The oil refineries emitted such immense clouds of smoke that travelers used to write that it was like being confined inside a chimney. Even when you go to "Black City" today, the thick odor of black oil hangs in the air. Sometimes it's so strong you can taste it. The situation was much worse 100 years ago.
Consequently, it's only natural that the concept for a park would develop. Ludwig is credited with the idea. Beginning in 1882-1883, the Nobel Brothers began ordering all their empty ships returning from Iran and Lankaran (the southern part of Azerbaijan) to carry back the best fertile soils available in their holds. With this rich earth, they began cultivating an area of more than 10 hectares (nearly 25 acres). They even brought the well-known European botanist, E. Bekle, who had created many of the parks and gardens in Warsaw to Baku.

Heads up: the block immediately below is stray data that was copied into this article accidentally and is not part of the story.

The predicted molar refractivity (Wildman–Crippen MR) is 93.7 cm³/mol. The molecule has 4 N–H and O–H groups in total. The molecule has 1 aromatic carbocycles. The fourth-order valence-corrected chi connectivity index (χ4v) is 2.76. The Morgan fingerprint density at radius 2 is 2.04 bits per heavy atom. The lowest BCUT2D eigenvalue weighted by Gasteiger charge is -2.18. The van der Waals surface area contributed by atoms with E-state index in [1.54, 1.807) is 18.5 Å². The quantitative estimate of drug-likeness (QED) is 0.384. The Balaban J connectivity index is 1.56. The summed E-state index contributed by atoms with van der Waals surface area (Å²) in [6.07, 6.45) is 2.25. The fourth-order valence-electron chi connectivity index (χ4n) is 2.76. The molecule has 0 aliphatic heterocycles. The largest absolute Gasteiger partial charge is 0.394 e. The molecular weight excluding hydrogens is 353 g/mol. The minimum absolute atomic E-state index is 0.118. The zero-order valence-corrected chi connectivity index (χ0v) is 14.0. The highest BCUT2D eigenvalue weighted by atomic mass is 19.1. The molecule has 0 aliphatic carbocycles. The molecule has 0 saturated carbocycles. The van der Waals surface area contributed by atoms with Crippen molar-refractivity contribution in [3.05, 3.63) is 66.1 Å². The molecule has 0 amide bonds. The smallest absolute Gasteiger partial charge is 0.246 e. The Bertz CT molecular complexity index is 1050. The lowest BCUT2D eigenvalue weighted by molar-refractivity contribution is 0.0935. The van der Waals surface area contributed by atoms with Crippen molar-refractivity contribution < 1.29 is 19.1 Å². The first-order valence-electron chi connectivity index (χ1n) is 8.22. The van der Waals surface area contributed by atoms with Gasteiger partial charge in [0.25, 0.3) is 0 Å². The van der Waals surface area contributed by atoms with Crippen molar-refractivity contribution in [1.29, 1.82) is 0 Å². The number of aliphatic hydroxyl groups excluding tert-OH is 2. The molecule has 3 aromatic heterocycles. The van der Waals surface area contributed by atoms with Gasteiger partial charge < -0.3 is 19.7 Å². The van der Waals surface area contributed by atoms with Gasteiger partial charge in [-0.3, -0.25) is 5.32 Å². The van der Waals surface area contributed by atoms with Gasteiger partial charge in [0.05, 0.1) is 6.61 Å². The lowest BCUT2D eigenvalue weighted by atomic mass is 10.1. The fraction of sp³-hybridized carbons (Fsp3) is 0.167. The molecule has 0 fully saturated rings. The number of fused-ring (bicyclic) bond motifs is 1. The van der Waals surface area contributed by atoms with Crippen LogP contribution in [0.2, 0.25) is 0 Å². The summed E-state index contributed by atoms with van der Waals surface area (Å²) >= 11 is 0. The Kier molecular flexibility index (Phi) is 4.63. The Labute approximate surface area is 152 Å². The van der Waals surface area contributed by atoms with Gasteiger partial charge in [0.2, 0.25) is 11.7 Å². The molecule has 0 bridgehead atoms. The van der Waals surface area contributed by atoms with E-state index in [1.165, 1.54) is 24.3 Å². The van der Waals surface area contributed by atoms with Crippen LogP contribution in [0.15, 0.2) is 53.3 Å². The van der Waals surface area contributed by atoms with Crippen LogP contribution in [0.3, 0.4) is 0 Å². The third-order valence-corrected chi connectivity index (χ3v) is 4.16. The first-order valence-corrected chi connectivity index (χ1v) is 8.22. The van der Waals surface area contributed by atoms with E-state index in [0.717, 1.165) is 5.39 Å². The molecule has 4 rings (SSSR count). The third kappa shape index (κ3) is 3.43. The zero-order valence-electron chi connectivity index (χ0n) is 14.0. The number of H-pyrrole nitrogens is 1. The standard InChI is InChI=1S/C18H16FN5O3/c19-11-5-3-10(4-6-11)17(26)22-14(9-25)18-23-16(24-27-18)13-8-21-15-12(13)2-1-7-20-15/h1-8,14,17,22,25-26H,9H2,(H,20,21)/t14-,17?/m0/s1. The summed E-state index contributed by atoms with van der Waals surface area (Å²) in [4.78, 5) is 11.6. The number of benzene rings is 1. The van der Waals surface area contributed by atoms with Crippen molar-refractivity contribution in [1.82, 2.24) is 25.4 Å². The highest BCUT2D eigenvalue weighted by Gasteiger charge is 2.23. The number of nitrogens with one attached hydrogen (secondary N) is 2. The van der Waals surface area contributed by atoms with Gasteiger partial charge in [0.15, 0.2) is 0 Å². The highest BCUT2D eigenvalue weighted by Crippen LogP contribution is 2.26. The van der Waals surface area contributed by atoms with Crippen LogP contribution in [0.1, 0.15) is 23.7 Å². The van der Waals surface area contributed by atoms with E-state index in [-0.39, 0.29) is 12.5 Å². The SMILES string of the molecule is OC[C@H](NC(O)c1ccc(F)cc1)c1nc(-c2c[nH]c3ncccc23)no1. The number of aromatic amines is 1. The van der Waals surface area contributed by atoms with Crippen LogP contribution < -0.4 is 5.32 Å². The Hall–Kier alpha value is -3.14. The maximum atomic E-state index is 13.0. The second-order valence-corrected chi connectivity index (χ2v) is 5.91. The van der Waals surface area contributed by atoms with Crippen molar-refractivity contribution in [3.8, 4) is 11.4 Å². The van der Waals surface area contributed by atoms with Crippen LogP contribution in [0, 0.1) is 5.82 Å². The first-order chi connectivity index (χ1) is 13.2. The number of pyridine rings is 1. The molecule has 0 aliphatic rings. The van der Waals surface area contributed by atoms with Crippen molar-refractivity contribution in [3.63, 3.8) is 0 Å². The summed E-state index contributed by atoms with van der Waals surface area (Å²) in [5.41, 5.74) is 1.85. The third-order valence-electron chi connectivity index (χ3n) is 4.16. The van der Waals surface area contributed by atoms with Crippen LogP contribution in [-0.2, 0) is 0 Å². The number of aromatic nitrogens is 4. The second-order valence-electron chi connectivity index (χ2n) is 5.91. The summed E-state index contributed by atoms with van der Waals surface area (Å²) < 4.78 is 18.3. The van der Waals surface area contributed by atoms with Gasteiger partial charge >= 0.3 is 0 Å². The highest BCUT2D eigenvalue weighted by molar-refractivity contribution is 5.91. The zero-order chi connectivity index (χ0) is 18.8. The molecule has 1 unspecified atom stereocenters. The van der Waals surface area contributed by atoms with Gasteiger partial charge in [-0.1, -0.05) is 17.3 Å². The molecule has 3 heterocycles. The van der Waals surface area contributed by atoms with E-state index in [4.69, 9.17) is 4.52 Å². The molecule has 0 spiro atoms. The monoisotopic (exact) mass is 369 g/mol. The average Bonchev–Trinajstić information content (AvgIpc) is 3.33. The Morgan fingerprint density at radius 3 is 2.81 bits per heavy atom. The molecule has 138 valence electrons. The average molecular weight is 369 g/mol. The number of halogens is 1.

After laying in the fertile soil, Bekle began importing various plants and trees, many from the Lankaran region, Tbilisi and Batum (Georgia). He paid particular attention to the problems of symbiosis and the co-existence of these plants. Rare species were ordered from Russia and Europe. In the end, he was able to create a huge "green ensemble" of more than 80,000 plants and trees, including many fruit trees, many of which had never been cultivated in Baku.
But as they were nearing completion of their work, they realized they would have to solve another serious problem. They needed fresh water as there was none in Baku for irrigating such a large park. Once again Ludwig proved resourceful. This time, he ordered his tankers to return with their holds filled with fresh water from the Volga River. Later on they devised a way from which they could irrigate the area with condensed steam generated in their refineries and routed to the park via special pipelines.